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An excerpt from www.HouseOfNames.com archives copyright 2000 - 2015

Where did the Scottish Blight family come from? When did the Blight family first arrive in the United States? Where did the various branches of the family go? What is the Blight family history?

The history of the name Blight begins in the Scottish/English Borderlands with a family of Strathclyde-Briton ancestry. It is a name for a happy or cheerful person. Further research revealed that the name is derived from the Old English word blithe, which described a person exhibiting the aforementioned characteristics.

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Medieval Scottish names are rife with spelling variations. This is due to the fact that scribes in that era spelled according to the sound of words, rather than any set of rules. Blight has been spelled Blythe, Bllyt, Blytht, Blyithe, Blith, Blyth, Blitht and many more.

First found in Berwickshire an ancient county of Scotland, presently part of the Scottish Borders Council Area, located in the eastern part of the Borders Region of Scotland, where they held a family seat from very ancient times, some say well before the Norman Conquest and the arrival of Duke William at Hastings in 1066 A.D.


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This web page shows only a small excerpt of our Blight research. Another 263 words(19 lines of text) covering the years 1296, 1603, 1567, 1485, 1493, 1493, 1499, 1530, 1503, 1530, 1542, 1605, 1654 and 1883 are included under the topic Early Blight History in all our PDF Extended History products.

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Another 129 words(9 lines of text) are included under the topic Early Blight Notables in all our PDF Extended History products.

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Some of the Blight family moved to Ireland, but this topic is not covered in this excerpt. Another 63 words(4 lines of text) about their life in Ireland is included in all our PDF Extended History products.

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Many Scots were left with few options other than to leave their homeland for the colonies across the Atlantic. Some of these families fought to defend their newfound freedom in the American War of Independence. Others went north to Canada as United Empire Loyalists. The ancestors of all of these families have recently been able to rediscover their roots through Clan societies and other Scottish organizations. Among them:

Blight Settlers in United States in the 17th Century


  • Gilbert Blight, who landed in Virginia in 1629
  • Jacob Blight, who landed in Virginia in 1637

Blight Settlers in United States in the 18th Century


  • Robt Blight, who arrived in Virginia in 1705

Blight Settlers in Australia in the 19th Century


  • Frances Blight arrived in Adelaide, Australia aboard the ship "Waterloo" in 1840
  • Caroline Blight arrived in Adelaide, Australia aboard the ship "Aboukir" in 1847
  • Emma Blight arrived in Adelaide, Australia aboard the ship "Santipore" in 1848
  • Joseph Blight arrived in Adelaide, Australia aboard the ship "Mary Ann" in 1849
  • Joseph Blight, aged 23, arrived in Adelaide, Australia aboard the ship "The Ascendant" in 1851


Blight Settlers in New Zealand in the 19th Century


  • Jeremiah Blight arrived in Auckland, New Zealand aboard the ship "Baltasara" in 1854
  • Edwin Blight arrived in Auckland, New Zealand aboard the ship "Baltasara" in 1854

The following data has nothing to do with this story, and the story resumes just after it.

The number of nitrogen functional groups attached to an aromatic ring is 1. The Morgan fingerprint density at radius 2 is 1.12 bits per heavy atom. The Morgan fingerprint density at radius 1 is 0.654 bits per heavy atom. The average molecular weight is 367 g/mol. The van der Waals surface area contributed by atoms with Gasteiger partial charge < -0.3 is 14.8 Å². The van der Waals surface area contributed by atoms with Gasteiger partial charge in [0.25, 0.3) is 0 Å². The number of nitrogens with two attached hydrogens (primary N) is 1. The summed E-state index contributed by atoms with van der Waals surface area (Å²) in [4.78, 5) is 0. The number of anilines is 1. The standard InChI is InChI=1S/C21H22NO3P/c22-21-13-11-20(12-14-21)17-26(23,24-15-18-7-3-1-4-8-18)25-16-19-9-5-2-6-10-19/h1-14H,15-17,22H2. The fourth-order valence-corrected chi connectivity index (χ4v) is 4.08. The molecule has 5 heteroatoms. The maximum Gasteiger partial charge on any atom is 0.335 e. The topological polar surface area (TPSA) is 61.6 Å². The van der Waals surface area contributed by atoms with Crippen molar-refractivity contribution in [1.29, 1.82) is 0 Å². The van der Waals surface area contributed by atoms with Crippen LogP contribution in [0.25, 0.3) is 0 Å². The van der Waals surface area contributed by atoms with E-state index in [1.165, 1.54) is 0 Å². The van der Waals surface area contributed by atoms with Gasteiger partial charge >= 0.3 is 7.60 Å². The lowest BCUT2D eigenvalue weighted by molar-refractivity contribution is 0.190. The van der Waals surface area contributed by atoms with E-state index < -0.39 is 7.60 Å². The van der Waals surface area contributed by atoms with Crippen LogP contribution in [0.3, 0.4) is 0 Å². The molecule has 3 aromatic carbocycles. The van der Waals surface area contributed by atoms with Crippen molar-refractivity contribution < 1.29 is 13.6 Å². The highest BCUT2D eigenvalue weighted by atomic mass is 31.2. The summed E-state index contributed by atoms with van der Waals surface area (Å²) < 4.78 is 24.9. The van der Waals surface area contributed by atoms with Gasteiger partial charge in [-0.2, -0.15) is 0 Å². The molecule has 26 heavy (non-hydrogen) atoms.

• Samuel J. Blight, aged 24, a labourer, arrived in Nelson aboard the ship "Eastminster" in 1880
  • Mary Blight, aged 25, arrived in Nelson aboard the ship "Eastminster" in 1880

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  • Richard Derek Blight (1955-2005), Canadian professional NHL hockey player from Portage La Prairie, Manitoba
  • John Blight (1913-1995), Australian poet from Unley, South Australia, recipient of the Grace Leven Prize for Poetry
  • John Thomas Blight FSA (1835-1911), Cornish archaeological artist from near Redruth, Cornwall
  • Malcolm Jack Blight AM (b. 1950), former Australian rules footballer, eponym of the Malcolm Blight Medal
  • Rosemary Blight, Australian Film Institute nominated film producer
  • James Blight, Canadian voice actor from Richmond, British Columbia
  • Chris Blight (b. 1982), Canadian professional ice hockey right winger from Cambridge, Ontario


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  1. Robb H. Amanda and Andrew Chesler. Encyclopedia of American Family Names. New York: Haper Collins, 1995. Print. (ISBN 0-06-270075-8).
  2. Paul, Sir James Balfour. An Ordinary of Arms Contained in the Public Register of All Arms and Bearings in Scotland Second Edition. Baltimore: Genealogical Publishing, 1903. Print.
  3. Markale, J. Celtic Civilization. London: Gordon & Cremonesi, 1976. Print.
  4. Le Patourel, John. The Norman Empire. New York: Oxford University Press, 1976. Print. (ISBN 0-19-822525-3).
  5. Leyburn, James Graham. The Scotch-Irish A Social History. Chapel Hill: UNC Press, 1962. Print. (ISBN 0807842591).
  6. Prebble, John. The Highland Clearances. London: Secker & Warburg, 1963. Print.
  7. Bloxham, Ben. Key to Parochial Registers of Scotland From Earliest Times Through 1854 2nd edition. Provo, UT: Stevenson's Genealogical Center, 1979. Print.
  8. Barrow, G.W.S Ed. The Charters of David I The Written Acts of David I King of Scots, 1124-53 and of His Son Henry, Earl of Northumerland, 1139-52. Woodbridge: The Boydell Press, 1999. Print.
  9. Burke, John Bernard Ed. The Roll of Battle Abbey. Baltimore: Genealogical Publishing. Print.
  10. Fulton, Alexander. Scotland and Her Tartans: The Romantic Heritage of the Scottish Clans and Families. Godalming: Bramley, 1991. Print. (ISBN 0-86283-880-0).
  11. ...


This page was last modified on 22 November 2013 at 14:56.

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